Simms missed the boat

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Randy Simms (“New labour law has a dark side” — Dec. 14) is right when he says “many of the benefits we enjoy as workers today came from the struggles of the labour movement.” But he missed the boat in opposing certification of trade unions by card check.

It is particularly ironic that he bought the argument of the Newfoundland and Labrador Employers’ Council that card-based certification (certifying a bargaining unit in which at least 65 per cent of the members sign a union card) can lead to intimidation.

In fact the reverse is true — it is intimidation by employers that gave rise to demands for re-establishing the card-based certification that was part of labour relations law in this province until the mid 1990s.

Employers argue that a secret ballot vote is “democratic.” But consider the following. Votes to determine whether a bargaining agent is certified are usually held on the employer’s premises.

A senior member of management — often the same one who has been threatening dire consequences if the union is certified — is present when each individual votes.

Even more problematic — in many cases, where the exact makeup of the bargaining unit has not been determined, the individual employee’s vote is placed in a blank envelope, which is then placed in an envelope with the employee’s name on it.

It is difficult, if not impossible, to convince a worker that the boss won’t find out how he or she voted. The vote is taken on the company premises. A manager is present at the time. The worker’s name is placed on the envelope.

Every application for certification, whether it meets the 65 per cent threshold or not, is investigated by the Labour Relations Board.

Any union using intimidation or other inappropriate means of persuading workers to sign cards risks having their application for certification thrown out by the board.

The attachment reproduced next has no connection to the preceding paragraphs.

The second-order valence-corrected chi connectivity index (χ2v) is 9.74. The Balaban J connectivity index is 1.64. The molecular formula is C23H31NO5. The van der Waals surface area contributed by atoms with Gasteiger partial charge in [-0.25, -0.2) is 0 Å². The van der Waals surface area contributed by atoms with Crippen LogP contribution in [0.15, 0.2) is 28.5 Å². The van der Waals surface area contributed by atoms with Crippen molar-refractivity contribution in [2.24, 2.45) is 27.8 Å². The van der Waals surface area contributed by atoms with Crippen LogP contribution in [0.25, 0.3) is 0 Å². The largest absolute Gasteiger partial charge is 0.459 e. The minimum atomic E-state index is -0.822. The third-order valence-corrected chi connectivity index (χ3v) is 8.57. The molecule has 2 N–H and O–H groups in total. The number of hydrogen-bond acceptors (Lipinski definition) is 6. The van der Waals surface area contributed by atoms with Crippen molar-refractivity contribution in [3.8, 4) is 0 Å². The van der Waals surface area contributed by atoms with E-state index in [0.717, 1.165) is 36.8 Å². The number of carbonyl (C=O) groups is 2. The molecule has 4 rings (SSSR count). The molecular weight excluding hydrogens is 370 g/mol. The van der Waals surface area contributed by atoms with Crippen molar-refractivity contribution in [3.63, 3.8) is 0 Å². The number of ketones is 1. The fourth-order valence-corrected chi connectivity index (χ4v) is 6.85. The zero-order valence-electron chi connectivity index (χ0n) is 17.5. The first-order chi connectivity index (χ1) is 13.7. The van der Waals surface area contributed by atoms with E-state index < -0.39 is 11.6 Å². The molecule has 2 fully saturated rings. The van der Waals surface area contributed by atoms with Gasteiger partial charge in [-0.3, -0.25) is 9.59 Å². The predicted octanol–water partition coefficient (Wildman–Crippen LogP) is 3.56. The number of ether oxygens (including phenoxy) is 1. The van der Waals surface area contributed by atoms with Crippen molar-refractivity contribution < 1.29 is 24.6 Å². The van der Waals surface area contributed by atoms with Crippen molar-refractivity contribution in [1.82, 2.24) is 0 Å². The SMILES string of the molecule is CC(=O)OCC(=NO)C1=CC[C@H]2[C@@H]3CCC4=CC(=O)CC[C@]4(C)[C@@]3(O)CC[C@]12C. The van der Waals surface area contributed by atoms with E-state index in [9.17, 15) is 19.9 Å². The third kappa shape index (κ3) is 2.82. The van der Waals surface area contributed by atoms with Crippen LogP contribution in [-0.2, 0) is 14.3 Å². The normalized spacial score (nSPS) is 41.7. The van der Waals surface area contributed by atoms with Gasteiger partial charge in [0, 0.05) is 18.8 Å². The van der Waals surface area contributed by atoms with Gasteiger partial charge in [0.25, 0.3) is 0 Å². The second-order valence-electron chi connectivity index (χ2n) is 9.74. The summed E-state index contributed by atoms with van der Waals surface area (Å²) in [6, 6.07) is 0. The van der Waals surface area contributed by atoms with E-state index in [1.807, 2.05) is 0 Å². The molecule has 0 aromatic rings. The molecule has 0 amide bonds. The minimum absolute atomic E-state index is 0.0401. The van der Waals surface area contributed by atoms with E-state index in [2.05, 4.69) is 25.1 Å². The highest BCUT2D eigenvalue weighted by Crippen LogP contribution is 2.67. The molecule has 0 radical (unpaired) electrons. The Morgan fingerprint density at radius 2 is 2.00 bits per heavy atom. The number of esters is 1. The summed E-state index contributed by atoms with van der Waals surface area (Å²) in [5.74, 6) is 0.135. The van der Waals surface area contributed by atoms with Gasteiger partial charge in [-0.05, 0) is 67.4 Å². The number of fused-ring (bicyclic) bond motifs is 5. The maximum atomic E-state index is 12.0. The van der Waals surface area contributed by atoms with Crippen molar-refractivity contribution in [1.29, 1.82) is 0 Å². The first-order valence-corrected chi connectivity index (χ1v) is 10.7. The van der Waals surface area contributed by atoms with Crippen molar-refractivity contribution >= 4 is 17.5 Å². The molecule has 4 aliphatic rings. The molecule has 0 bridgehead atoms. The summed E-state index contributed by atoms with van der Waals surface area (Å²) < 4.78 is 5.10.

Employers, on the other hand, can use the carrot, the stick, or both. They can and do offer inducements to employees to reject unionization, and they often threaten reprisals in the event the union is certified.

The weekend, the 40-hour week, overtime pay, statutory holidays, vacations — these are benefits working Canadians take for granted. All came, as Mr. Simms put it, “from the struggles of the labour movement.”

Of course employer groups oppose this.

They don’t like unions and the fact that unions allow economic wealth to be more fairly shared.

If 65 per cent or more of the employees in a bargaining unit sign a union card, and the signing of these cards stands up to the close scrutiny of a Labour Relations Board investigating officer, the union should be certified without the employer getting the opportunity to apply pressure tactics to its employees.  Now, that’s democratic.

Mary Shortall


Newfoundland and Labrador

Federation of Labour

Organizations: Newfoundland and Labrador Employers, Labour Relations Board, ShortallpresidentNewfoundland and Labrador Federation of Labour

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Recent comments

  • Chris
    December 21, 2013 - 11:24

    Your letter reminded me of a comment made on another site a few years ago, which I copied....."Ah yes, the good old days, back when there were no labour unions and workers worked for long hours with little pay around dangerous machinery, where insurance was unheard of and child workers were common and where, sometimes, you could find a dismembered finger inside of your food can.....Yes, those were the days.....Why did we ever try to change what was already perfect?!"

  • P F Murphy
    December 21, 2013 - 08:11

    I'd just like to agree with Ms. Shortall and add a couple of points. Firstly democracy is 50% plus one so the 65% level gives a wide berth of an extra 15% of the bargaining unit if the union were to have even accidentally pressured someone while the employers level for the employee vote is actually 35 % or 15% less than 50%. Secondly, people who could be pressured are usually the most benefited by unionization because they are the ones most likely to be intimidated by the employer during their working life and therefore receive the fewest raises and benefits. Standing together with their fellow workers with a collective agreement, they are protected from employer tactics to keep them working at the lowest wages. No, I don't see why everyone isn't unionized to protect themselves and to get better wages and more benefits in exchange for their labour for the benefit of themselves and their families. Look at Walmart, many of their US workers receive food stamps and the Walton kids are listed on the World's Richest People List with 16-18 Billion dollars each. No unionization for their employees, eh?